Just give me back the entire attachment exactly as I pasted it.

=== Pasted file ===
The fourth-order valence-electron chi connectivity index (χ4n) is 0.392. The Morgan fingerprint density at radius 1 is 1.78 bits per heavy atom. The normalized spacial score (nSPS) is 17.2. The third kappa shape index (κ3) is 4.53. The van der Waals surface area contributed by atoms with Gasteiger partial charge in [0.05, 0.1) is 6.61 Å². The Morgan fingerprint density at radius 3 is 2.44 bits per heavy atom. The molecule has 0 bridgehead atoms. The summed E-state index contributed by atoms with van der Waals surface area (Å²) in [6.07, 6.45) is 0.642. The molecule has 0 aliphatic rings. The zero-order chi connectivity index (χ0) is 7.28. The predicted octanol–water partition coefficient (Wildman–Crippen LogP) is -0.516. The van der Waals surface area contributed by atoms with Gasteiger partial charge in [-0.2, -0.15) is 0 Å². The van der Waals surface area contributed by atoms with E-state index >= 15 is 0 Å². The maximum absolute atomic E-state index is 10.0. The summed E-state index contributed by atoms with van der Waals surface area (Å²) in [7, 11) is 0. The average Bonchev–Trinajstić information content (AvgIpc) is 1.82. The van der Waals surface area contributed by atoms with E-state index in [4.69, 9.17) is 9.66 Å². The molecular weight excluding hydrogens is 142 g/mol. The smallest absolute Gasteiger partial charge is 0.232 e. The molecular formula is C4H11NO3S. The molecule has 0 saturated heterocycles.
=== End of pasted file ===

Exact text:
The fourth-order valence-electron chi connectivity index (χ4n) is 0.392. The Morgan fingerprint density at radius 1 is 1.78 bits per heavy atom. The normalized spacial score (nSPS) is 17.2. The third kappa shape index (κ3) is 4.53. The van der Waals surface area contributed by atoms with Gasteiger partial charge in [0.05, 0.1) is 6.61 Å². The Morgan fingerprint density at radius 3 is 2.44 bits per heavy atom. The molecule has 0 bridgehead atoms. The summed E-state index contributed by atoms with van der Waals surface area (Å²) in [6.07, 6.45) is 0.642. The molecule has 0 aliphatic rings. The zero-order chi connectivity index (χ0) is 7.28. The predicted octanol–water partition coefficient (Wildman–Crippen LogP) is -0.516. The van der Waals surface area contributed by atoms with Gasteiger partial charge in [-0.2, -0.15) is 0 Å². The van der Waals surface area contributed by atoms with E-state index >= 15 is 0 Å². The maximum absolute atomic E-state index is 10.0. The summed E-state index contributed by atoms with van der Waals surface area (Å²) in [7, 11) is 0. The average Bonchev–Trinajstić information content (AvgIpc) is 1.82. The van der Waals surface area contributed by atoms with E-state index in [4.69, 9.17) is 9.66 Å². The molecular weight excluding hydrogens is 142 g/mol. The smallest absolute Gasteiger partial charge is 0.232 e. The molecular formula is C4H11NO3S. The molecule has 0 saturated heterocycles.